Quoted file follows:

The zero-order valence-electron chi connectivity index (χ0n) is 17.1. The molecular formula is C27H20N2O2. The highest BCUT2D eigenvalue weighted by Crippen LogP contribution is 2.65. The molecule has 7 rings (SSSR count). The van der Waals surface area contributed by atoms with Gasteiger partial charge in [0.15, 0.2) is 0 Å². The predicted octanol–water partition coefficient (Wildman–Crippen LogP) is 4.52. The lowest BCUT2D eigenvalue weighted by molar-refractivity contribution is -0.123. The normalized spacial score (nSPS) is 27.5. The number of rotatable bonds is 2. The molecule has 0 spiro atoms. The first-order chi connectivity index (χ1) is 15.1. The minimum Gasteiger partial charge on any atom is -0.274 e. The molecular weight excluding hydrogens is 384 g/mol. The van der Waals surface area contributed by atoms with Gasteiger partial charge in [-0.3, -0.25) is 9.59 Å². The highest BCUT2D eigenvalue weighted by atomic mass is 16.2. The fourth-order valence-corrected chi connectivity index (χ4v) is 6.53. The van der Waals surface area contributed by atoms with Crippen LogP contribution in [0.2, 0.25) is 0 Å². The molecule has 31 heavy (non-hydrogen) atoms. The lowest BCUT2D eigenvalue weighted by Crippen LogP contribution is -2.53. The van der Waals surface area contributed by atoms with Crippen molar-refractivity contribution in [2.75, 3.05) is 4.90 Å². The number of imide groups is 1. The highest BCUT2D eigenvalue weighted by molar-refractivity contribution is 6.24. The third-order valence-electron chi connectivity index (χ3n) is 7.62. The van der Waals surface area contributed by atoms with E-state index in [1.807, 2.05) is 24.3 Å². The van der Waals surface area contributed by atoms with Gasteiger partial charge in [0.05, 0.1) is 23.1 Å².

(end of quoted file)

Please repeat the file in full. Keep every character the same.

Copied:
The zero-order valence-electron chi connectivity index (χ0n) is 17.1. The molecular formula is C27H20N2O2. The highest BCUT2D eigenvalue weighted by Crippen LogP contribution is 2.65. The molecule has 7 rings (SSSR count). The van der Waals surface area contributed by atoms with Gasteiger partial charge in [0.15, 0.2) is 0 Å². The predicted octanol–water partition coefficient (Wildman–Crippen LogP) is 4.52. The lowest BCUT2D eigenvalue weighted by molar-refractivity contribution is -0.123. The normalized spacial score (nSPS) is 27.5. The number of rotatable bonds is 2. The molecule has 0 spiro atoms. The first-order chi connectivity index (χ1) is 15.1. The minimum Gasteiger partial charge on any atom is -0.274 e. The molecular weight excluding hydrogens is 384 g/mol. The van der Waals surface area contributed by atoms with Gasteiger partial charge in [-0.3, -0.25) is 9.59 Å². The highest BCUT2D eigenvalue weighted by atomic mass is 16.2. The fourth-order valence-corrected chi connectivity index (χ4v) is 6.53. The van der Waals surface area contributed by atoms with Crippen LogP contribution in [0.2, 0.25) is 0 Å². The molecule has 31 heavy (non-hydrogen) atoms. The lowest BCUT2D eigenvalue weighted by Crippen LogP contribution is -2.53. The van der Waals surface area contributed by atoms with Crippen molar-refractivity contribution in [2.75, 3.05) is 4.90 Å². The number of imide groups is 1. The highest BCUT2D eigenvalue weighted by molar-refractivity contribution is 6.24. The third-order valence-electron chi connectivity index (χ3n) is 7.62. The van der Waals surface area contributed by atoms with E-state index in [1.807, 2.05) is 24.3 Å². The van der Waals surface area contributed by atoms with Gasteiger partial charge in [0.05, 0.1) is 23.1 Å².